Chapter

Grace and the Logos' Double Birth in the Early Church

Donald Fairbairn

in Grace and Christology in the Early Church

Published in print March 2003 | ISBN: 9780199256143
Published online November 2003 | e-ISBN: 9780191600586 | DOI: http://dx.doi.org/10.1093/0199256144.003.0007

Series: Oxford Early Christian Studies

Grace and the Logos' Double Birth in the Early Church

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In the light of the book's treatment of grace and christology, this chapter argues that the central issue in patristic christology was not whether Christ was one person or two or whether one spoke of one nature or two, but whether God the Son was personally present on earth through the incarnation. The chapter asserts that the key phrase expressing this issue was the ‘double birth’ of the Logos. Those who insisted that God the Son must be and was personally present insisted that the Logos was born twice (of the Father eternally and of Mary in time). This chapter looks briefly at John Chrysostom, John of Antioch, Celestine, Leo, and the Chalcedonian Definition and concludes that belief in the double birth of the Logos was the faith of the entire Church in the fifth century, with only a small handful of dissenters.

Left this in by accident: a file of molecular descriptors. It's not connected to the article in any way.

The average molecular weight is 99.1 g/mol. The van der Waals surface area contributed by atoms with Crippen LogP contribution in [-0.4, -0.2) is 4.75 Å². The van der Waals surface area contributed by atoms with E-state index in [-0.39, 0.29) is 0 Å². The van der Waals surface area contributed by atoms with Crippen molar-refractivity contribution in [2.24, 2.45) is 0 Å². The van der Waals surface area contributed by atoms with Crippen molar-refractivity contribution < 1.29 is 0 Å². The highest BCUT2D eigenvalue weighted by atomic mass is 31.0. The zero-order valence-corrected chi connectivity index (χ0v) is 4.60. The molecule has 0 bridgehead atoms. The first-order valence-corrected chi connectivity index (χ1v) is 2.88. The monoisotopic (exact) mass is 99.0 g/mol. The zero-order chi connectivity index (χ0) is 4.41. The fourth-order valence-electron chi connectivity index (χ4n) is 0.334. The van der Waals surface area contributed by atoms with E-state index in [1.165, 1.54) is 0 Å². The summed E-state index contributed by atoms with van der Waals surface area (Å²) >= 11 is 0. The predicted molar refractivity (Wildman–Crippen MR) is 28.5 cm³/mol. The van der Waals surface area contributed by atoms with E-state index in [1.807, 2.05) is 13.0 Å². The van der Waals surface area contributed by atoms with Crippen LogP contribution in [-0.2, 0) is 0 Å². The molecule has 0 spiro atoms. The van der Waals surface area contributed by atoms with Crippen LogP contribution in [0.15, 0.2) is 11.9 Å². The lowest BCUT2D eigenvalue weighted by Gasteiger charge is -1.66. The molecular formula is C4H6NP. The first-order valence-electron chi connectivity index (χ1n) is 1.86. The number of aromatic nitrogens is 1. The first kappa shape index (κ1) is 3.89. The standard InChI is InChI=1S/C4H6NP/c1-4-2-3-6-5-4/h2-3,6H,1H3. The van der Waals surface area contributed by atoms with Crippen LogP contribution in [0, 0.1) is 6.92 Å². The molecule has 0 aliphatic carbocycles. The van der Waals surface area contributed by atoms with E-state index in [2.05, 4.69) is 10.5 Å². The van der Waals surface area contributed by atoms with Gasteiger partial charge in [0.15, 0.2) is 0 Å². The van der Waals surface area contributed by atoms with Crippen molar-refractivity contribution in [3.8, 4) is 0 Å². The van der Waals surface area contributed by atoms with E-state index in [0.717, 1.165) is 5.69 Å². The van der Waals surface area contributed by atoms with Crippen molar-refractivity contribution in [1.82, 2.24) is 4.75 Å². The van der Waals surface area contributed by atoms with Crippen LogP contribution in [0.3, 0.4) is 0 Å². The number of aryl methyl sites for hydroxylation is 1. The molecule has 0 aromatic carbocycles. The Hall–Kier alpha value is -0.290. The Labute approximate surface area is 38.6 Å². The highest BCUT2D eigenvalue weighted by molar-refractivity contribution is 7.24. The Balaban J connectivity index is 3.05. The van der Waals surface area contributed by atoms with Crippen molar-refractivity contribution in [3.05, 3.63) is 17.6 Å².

Keywords: Alexandrian School; Antiochene School; Chalcedon; John Chrysostom; double birth (of the Logos); John of Antioch; Pope Celestine; Pope Leo

Chapter.  10417 words. 

Subjects: Early Christianity

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